The position of the Church in regard to the persons who could administer the sacraments was an interesting one. In the earliest stage, when there was a great scarcity of ordained ministers, the synods and colloquies were undoubtedly disposed to extend the privilege as far as possible. They did, indeed, deny altogether the right to the 'proposants', or simple preacher, to baptize or administer the Lord's Supper of his own motion; but they recognized the power of a regularly constituted eldership to authorize him to do so. In full consistency with this action, the Colloquy of the Cévennes, December 13th, 1720, disciplined the licentiate Jean Vesson, basing its sentence partly upon the fact that he had 'administered the sacrament of Holy Baptism to children, without having any right to do so, not having ordination or approbation of the elders elected and chosen by the faithful.'
As the number of pastors increased, the synods grew even more strict, and it became the rule that under no circumstances should the 'proposant' or licentiate undertake anything beyond preaching the Gospel.
In nothing do the minutes of the synods of the Desert show more strikingly the wisdom of the founders and leading spirits of the Church than in the scrupulous care taken to secure a ministry pious, exemplary in conduct, able, and learned. Not even the great pressure brought to bear upon them in the early years of the century could induce them to swerve from the line of prudence in this regard. Ministers found guilty of conduct immoral or scandalous were instantly deposed. No such persons could be restored until they had given long and convincing proof of penitence. Even then they must not return to the scene of their former labours, but must remove to some other and generally distant part of France. Incompetent men, however well-meaning, were stopped in the midst of their course of preparation or of service, thanked for their labours or their good intentions, and recommended to enter into some other calling. At every step the closest supervision was exercized, and even down to the time of the Revolution the appointment of a commission to report upon the morals and studies of the candidates for the ministry was one of the standing orders of the provincial synods. As a general thing, promising youths were brought to the notice of the synod by some pastor. On his recommendation the young man was placed upon the list of students, and received an annual sum for his support while receiving preparatory instruction at the hands of the pastor who had recommended him or some other. Next, upon examination, he was by vote of the synod admitted to the number of 'proposants' or licentiates. He could now make proof of his abilities by helping the pastors in their general work, and particularly by preaching in places which the pastors were unable to visit.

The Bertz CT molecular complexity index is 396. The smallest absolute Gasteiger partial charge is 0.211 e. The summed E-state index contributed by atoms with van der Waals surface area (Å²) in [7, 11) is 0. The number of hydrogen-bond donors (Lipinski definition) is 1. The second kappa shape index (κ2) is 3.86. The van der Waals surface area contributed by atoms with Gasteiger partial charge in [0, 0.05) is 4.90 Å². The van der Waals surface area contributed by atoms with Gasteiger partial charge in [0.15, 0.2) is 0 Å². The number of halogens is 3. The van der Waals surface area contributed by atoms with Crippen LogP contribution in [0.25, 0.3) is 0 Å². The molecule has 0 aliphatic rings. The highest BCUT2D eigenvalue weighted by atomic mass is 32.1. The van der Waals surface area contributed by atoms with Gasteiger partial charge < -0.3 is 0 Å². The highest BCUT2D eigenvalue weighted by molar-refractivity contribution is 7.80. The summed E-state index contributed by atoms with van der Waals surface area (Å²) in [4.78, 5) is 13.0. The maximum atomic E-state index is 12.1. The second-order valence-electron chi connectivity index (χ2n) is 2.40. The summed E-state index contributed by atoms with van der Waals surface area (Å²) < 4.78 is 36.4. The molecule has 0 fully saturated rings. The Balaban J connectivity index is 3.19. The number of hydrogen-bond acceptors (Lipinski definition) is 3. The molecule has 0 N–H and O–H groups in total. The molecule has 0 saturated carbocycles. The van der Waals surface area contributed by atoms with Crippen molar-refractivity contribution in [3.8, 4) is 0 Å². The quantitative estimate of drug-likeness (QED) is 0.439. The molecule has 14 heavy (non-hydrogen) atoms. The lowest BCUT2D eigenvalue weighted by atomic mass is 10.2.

The idea of establishing on the friendly soil of Switzerland a seminary for the express purpose of educating for the ministry such devoted young Frenchmen as might be willing to enter upon the perilous work of the regeneration of their native land, seems first to have occurred to Antoine Court, and it was he who carried it into operation. It is doubtful, indeed, whether Protestantism is more indebted to him for having planned and effected the restoration of its church organization and discipline than for his indefatigable labours, extending through about thirty years, to secure a proper theological education for its rising ministry. It was in the summer of 1729 that Court reached the conclusion that the time had come for him to begin his activity outside of France. To use his own words: